For two years now, workers around the world have been walking off the job in protest of a capitalist order that would rather see them perish than miss a day’s labor. The COVID-19 pandemic, and the ruling classes influencing government policy, are prompting wage workers, migrants, and students to strike against poor living conditions, unequal pay, and racial oppression. Artists, too, are protesting colonial practices of Western cultural institutions as their labor recedes further than ever from the control of production. Within this context, contemporary art is shifting from bourgeois keepsake to active participant in proletarian struggle.
By 1970, African decolonization had produced anti-colonial artworks ranging in style from realism to abstract expressionism, while Third Worldism inspired new cultural fronts in the form of poster art and newsprint. Artists under colonial domination fought back by withdrawing from imperial biennials abroad and organizing with liberation movements at home. In Europe, student and labor unions took to the streets against government and media corruption, as antiwar and civil rights movements in the United States unearthed broader Cold War contradictions. With each instance, the general strike pushed contemporary artists to embrace new aesthetics in utilitarian forms.
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In May 1968, Parisians organized one of the largest general strikes of the 20th century, bringing together more than 11 million workers and students against economic and social inequality. At the École des Beaux Arts, students fed up with conservative academic standards developed agitprop for demonstrations and plastered them on city walls. The Atelier Populaire (Popular Workshop) brought minimalist design to protest art, blending Pop Art’s simplicity with the incisiveness of Berlin Dada. One poster marks an attacking policeman with an SS logo. Another simply bears the message, “What are you doing against hunger? I am fighting against imperialism!!”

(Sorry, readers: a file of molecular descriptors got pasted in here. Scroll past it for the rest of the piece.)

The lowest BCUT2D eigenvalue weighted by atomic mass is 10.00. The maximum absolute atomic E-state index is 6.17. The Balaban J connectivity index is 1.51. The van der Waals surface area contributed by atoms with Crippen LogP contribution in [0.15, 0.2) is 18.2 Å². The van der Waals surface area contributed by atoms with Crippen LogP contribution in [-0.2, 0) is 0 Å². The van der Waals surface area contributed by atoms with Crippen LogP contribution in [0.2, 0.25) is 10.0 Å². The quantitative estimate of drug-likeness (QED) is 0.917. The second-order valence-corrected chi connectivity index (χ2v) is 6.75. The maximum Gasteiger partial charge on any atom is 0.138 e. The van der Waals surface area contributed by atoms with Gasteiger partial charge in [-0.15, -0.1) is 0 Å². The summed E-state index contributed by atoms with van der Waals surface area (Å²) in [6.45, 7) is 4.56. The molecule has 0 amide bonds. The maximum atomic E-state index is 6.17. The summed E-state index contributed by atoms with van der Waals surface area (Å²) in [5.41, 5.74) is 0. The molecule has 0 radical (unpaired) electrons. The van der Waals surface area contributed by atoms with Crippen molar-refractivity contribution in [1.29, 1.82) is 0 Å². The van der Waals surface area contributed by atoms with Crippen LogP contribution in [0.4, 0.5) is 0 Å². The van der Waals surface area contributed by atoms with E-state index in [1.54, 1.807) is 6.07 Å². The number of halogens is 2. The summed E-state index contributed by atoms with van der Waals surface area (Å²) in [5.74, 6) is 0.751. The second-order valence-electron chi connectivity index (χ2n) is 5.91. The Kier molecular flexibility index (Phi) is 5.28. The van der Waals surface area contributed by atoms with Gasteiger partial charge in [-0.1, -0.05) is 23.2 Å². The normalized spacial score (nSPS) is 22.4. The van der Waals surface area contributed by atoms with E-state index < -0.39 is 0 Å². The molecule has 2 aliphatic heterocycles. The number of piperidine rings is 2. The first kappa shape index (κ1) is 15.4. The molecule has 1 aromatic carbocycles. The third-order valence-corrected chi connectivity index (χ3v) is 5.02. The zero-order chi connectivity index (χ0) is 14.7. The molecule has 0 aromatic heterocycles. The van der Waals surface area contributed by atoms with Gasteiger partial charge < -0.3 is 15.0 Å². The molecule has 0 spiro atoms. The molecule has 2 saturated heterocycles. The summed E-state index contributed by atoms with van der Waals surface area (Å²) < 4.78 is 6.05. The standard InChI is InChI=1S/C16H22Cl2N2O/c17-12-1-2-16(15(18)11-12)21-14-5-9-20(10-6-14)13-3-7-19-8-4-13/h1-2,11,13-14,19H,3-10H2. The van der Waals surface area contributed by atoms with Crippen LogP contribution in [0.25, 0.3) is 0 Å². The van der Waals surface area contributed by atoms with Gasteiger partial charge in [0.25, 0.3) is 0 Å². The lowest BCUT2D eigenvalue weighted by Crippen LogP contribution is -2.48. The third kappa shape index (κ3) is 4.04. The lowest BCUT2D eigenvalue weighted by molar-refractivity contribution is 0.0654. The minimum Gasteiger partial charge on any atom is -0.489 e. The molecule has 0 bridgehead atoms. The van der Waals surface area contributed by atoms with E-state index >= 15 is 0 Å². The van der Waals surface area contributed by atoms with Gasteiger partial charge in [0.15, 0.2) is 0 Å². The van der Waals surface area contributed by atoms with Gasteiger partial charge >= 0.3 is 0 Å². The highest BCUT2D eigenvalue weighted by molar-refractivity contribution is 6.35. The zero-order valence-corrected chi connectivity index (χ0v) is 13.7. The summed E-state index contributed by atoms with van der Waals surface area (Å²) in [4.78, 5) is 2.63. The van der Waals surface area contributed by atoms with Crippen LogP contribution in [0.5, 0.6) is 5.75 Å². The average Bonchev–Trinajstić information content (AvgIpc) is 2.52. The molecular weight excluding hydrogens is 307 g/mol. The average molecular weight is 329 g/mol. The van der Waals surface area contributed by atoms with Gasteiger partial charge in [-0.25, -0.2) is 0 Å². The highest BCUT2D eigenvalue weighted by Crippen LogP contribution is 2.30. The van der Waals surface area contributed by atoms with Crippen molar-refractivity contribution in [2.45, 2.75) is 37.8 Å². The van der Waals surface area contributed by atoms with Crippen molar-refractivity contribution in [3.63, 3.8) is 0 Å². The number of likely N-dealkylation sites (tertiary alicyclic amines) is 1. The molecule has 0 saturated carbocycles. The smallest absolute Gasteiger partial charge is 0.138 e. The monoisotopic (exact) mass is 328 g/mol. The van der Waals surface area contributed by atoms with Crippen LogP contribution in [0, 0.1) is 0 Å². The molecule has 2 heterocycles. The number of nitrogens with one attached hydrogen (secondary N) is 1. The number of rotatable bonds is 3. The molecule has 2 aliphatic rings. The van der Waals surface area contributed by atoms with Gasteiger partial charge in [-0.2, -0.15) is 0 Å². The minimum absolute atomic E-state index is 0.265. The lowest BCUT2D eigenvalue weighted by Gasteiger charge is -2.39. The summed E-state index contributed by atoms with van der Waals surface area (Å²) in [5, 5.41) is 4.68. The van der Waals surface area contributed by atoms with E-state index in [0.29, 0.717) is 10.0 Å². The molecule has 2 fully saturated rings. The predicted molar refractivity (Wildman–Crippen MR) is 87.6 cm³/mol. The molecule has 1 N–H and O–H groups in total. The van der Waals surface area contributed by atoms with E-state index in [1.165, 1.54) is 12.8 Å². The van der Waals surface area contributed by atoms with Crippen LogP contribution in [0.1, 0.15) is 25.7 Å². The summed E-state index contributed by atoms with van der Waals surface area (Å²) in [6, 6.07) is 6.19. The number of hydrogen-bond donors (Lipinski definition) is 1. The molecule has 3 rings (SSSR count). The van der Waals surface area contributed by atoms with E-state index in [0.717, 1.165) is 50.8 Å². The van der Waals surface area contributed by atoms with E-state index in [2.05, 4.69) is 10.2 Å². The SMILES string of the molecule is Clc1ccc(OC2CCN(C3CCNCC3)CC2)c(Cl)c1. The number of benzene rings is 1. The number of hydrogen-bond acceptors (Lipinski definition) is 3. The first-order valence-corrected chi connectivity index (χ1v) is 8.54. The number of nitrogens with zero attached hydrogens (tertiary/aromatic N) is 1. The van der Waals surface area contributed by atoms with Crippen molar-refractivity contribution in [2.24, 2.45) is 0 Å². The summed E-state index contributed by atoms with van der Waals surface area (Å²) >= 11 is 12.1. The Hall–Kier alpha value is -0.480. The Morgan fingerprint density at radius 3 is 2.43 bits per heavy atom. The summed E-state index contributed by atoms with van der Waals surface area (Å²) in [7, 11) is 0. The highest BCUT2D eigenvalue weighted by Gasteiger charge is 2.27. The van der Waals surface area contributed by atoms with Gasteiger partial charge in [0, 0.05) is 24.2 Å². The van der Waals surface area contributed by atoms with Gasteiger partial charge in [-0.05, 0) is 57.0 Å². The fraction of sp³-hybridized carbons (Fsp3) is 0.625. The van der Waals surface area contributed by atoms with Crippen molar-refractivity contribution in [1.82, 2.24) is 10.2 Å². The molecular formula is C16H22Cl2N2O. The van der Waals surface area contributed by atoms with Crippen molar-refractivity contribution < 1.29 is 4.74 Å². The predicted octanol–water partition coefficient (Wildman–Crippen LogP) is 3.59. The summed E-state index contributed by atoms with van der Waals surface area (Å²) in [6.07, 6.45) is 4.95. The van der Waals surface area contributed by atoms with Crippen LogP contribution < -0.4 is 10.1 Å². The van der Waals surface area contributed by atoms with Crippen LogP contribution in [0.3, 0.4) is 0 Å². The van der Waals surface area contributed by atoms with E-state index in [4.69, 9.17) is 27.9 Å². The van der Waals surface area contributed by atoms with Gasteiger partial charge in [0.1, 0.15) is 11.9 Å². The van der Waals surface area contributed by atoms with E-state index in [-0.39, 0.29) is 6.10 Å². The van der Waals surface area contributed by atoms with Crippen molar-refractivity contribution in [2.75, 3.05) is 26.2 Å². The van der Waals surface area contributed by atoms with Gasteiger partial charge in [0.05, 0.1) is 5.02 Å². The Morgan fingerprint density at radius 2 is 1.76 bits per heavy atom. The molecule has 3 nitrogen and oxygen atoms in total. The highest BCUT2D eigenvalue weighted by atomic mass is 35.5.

At the same time, the Black Power movement mobilized US artists against imperial oppression and art-world bureaucracy. The Black Emergency Cultural Coalition formed in 1969 to protest the Metropolitan Museum of Art’s controversial exhibition Harlem on My Mind, organized entirely by white curators and staff. That same year, students at the University of California, Berkeley, planned a walkout strike that pressured the administration into creating an ethnic studies department. Throughout the 1970s and ’80s, collectives like ACT UP and the Art Workers Coalition used flyers and poster art to critique government silence around the AIDS pandemic and express support for the Attica uprising as well as socialist movements in Latin America. Artists were as involved in organizing then as during the Great Depression, despite liberal depictions of modern artists as examples of individual genius.
Protest art has served a very real function more recently, as mass surveillance technology necessitates new means of protecting personal identity. Kruttika Susarla’s miniature painting of the 2020-21 farmers protest in India shows abstracted workers standing together with red flags. For nearly two years, Indian agricultural workers and the Communist Party organized general strikes against taxes imposed by the far right Bharatiya Janata Party (BJP), leading 250 million workers into the streets until the laws were repealed. Susarla painted on the pale-blue pages of a notebook and photographed it beside striking workers, who appear out of focus in the distance. The photo is thus a reflection of the art itself, showing the artist and organizers without revealing personal details — all while highlighting an important victory for organized labor.